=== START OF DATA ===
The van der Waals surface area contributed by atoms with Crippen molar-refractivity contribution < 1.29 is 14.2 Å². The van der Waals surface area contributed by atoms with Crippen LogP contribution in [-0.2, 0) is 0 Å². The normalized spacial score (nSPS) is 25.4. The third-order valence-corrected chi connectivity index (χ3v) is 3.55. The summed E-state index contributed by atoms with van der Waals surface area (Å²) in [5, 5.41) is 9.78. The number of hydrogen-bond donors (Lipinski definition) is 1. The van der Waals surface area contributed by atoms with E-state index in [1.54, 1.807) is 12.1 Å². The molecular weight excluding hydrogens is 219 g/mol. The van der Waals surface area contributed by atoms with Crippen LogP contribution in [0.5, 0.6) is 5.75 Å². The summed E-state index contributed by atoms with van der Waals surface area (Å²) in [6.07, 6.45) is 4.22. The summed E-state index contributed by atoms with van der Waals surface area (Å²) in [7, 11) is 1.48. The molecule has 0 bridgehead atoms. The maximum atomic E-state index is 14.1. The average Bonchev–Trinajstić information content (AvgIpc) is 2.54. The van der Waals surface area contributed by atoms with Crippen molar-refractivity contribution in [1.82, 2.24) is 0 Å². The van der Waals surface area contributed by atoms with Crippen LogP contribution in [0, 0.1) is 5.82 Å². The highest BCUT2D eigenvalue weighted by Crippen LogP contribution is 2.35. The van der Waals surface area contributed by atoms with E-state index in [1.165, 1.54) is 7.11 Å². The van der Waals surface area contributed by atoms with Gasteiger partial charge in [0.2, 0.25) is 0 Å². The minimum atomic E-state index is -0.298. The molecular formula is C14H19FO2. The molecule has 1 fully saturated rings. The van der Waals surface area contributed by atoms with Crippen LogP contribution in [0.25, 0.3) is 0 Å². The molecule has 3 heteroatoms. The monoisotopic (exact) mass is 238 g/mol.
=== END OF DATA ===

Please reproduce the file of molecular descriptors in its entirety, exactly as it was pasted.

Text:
The van der Waals surface area contributed by atoms with Crippen molar-refractivity contribution < 1.29 is 14.2 Å². The van der Waals surface area contributed by atoms with Crippen LogP contribution in [-0.2, 0) is 0 Å². The normalized spacial score (nSPS) is 25.4. The third-order valence-corrected chi connectivity index (χ3v) is 3.55. The summed E-state index contributed by atoms with van der Waals surface area (Å²) in [5, 5.41) is 9.78. The number of hydrogen-bond donors (Lipinski definition) is 1. The van der Waals surface area contributed by atoms with E-state index in [1.54, 1.807) is 12.1 Å². The molecular weight excluding hydrogens is 219 g/mol. The van der Waals surface area contributed by atoms with Crippen LogP contribution in [0.5, 0.6) is 5.75 Å². The summed E-state index contributed by atoms with van der Waals surface area (Å²) in [6.07, 6.45) is 4.22. The summed E-state index contributed by atoms with van der Waals surface area (Å²) in [7, 11) is 1.48. The molecule has 0 bridgehead atoms. The maximum atomic E-state index is 14.1. The average Bonchev–Trinajstić information content (AvgIpc) is 2.54. The van der Waals surface area contributed by atoms with Crippen molar-refractivity contribution in [1.82, 2.24) is 0 Å². The van der Waals surface area contributed by atoms with Crippen LogP contribution in [0, 0.1) is 5.82 Å². The highest BCUT2D eigenvalue weighted by Crippen LogP contribution is 2.35. The van der Waals surface area contributed by atoms with E-state index in [1.165, 1.54) is 7.11 Å². The van der Waals surface area contributed by atoms with Gasteiger partial charge in [0.2, 0.25) is 0 Å². The minimum atomic E-state index is -0.298. The molecular formula is C14H19FO2. The molecule has 1 fully saturated rings. The van der Waals surface area contributed by atoms with Crippen LogP contribution in [0.25, 0.3) is 0 Å². The molecule has 3 heteroatoms. The monoisotopic (exact) mass is 238 g/mol.